The Saxon Wolf – the history behind the historical fiction
I’ve finished the second draft of The Saxon Wolf (Fire Born 2), the next book in my epic new Viking series, and sent it off to the publisher. The cover is sorted (see below) and the blurb on the back of the book is written. Basically, I’m done with it, and it will be published in mid-January 2022 as an eBook and paperback. So I thought I would tell my readers about the real history behind this work of fiction, and what inspired me to write the book in the first place.
The story is about two exceptional Norse warriors, Bjarki and Tor, who agree to fight for a Saxon princeling who is trying to win back his homeland from the encroaching Christian Franks. Bjarki and Tor are fictional but Widukind of Westphalia was a real warrior, a young nobleman who led the resistance against King Charles (called Karolus in this book, the future Charlemagne) for several decades in what is now northern Germany the late 8th century.
Widukind (see statue below) was a real man but his story is surrounded by a thicket of myths and legends – he is a Robin Hood-type character, a brave man who led a peasant army in dense woodland, including many bowmen, against the invading Christians and using what we would now call guerrilla tactics, or asymmetrical warfare. His support was mostly drawn from the lower ranks of Saxon society, farmers, woodsmen, cattle herders, and so on, while his fellow noblemen were more easily persuaded to accept their Frankish overlords. As the author of ten Outlaw Chronicles novels, I think it was probably the obvious Robin Hood comparisons that first drew me to him.
Widukind’s name means “Child of the Woods”, a Saxon euphemism for a wolf, hence the title of this novel The Saxon Wolf. He is recorded as the rebel Saxon leader in the Royal Frankish Annals, a contemporary account written in Latin by Charlemagne’s monks. But almost nothing is written about his personal characteristics. I have imagined him as an inspired public speaker because he must have had considerable powers of persuasion to induce his countrymen to fight on against impossible odds for thirty years. He also must have been stubborn, perhaps even a heroic figure.
The basic story line of the novel (beware: spoilers coming) comes from the Royal Frankish Annals which have this to say of the spring and summer campaign waged by Charlemagne against the pagan Saxons in AD775.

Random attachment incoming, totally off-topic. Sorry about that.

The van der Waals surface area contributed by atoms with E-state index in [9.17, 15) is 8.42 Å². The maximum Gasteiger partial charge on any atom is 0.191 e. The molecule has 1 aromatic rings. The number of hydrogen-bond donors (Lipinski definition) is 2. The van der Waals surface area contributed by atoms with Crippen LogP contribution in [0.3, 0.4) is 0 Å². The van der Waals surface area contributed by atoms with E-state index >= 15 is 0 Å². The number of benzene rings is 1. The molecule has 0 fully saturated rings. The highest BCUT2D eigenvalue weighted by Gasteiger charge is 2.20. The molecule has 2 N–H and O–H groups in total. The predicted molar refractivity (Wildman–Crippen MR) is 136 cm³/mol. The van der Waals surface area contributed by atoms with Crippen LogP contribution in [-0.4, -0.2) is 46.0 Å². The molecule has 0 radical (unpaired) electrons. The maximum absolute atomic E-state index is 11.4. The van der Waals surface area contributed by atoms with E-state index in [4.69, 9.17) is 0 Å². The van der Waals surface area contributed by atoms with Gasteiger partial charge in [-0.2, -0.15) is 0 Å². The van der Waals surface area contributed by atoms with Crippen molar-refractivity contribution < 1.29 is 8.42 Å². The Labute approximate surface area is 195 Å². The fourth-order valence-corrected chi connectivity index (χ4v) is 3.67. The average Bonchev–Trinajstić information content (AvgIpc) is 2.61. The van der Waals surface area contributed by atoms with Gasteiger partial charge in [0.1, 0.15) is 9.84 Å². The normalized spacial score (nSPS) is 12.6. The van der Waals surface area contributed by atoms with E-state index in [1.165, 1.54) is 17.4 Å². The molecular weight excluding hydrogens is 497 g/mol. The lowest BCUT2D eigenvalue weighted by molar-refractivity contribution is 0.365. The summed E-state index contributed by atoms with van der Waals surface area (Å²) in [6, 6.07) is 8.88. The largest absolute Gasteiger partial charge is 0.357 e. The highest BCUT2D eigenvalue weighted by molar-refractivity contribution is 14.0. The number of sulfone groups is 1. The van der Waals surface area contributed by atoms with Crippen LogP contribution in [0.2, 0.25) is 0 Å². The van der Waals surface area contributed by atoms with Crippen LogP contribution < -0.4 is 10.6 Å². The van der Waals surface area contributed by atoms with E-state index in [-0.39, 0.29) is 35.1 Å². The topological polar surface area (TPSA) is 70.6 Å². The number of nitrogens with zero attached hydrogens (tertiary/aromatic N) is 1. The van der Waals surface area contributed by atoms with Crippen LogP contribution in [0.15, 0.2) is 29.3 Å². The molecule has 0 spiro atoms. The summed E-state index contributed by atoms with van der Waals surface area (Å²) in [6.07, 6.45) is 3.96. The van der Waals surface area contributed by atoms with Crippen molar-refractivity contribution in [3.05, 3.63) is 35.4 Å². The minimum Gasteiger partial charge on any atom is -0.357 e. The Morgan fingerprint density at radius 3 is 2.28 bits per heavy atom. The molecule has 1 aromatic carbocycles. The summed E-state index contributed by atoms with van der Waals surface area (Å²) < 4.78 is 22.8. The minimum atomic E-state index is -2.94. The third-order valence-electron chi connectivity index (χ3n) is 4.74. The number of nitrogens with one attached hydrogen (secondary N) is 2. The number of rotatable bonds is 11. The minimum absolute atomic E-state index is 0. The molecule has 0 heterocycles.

Extract from the Royal Frankish Annals
Then the pious and illustrious lord king Charles [Karolus] held the assembly at the villa called Düren [near Cologne], from where he undertook a campaign into Saxony. He captured the castrum of Syburg [Sigiburg], rebuilt Eresburg and reached the River Weser at the place called Braunsberg, where the Saxons, who intended to defend the bank of the river, were arraying themselves for battle.
By the help of the Lord and the exertions of the Franks, the Saxons were put to flight; the Franks seized both banks and many Saxons were killed. Then the lord king Charles divided his army and himself advanced with the men whom he had chosen to the River Oker. All the Saxon Eastphalians came there with Hessi, gave hostages as he was pleased to demand and swore oaths of fidelity to the above-said lord king Charles.
Similarly, when the king returned from there, the Angrians came with Brun and their other optimates [leaders] to the district called Bucki [Buckegau] and there gave hostages, like the easterners [Eastphalians].
On his return from there, the aforementioned king joined up on the River Weser with the other part of his army, which was holding the bank as ordered. The Saxons had fought a battle with them at the place called Lidbach [Lubbecke] where, by the will of God, victory had fallen to the Franks, who had killed a great number of those Saxons.
From this little bit of text, translated from the Latin origin, I fashioned my fictional story of triumph and tragedy, of betrayal and epic battles. I hope you enjoy it when it comes out in the new year and you can pre-order a copy by clicking here. If you haven’t read The Last Berserker, the first book in the series (below), you can still read The Saxon Wolf as a standalone. But it if you want to get the full background of Bjarki’s rare battle talent, click here.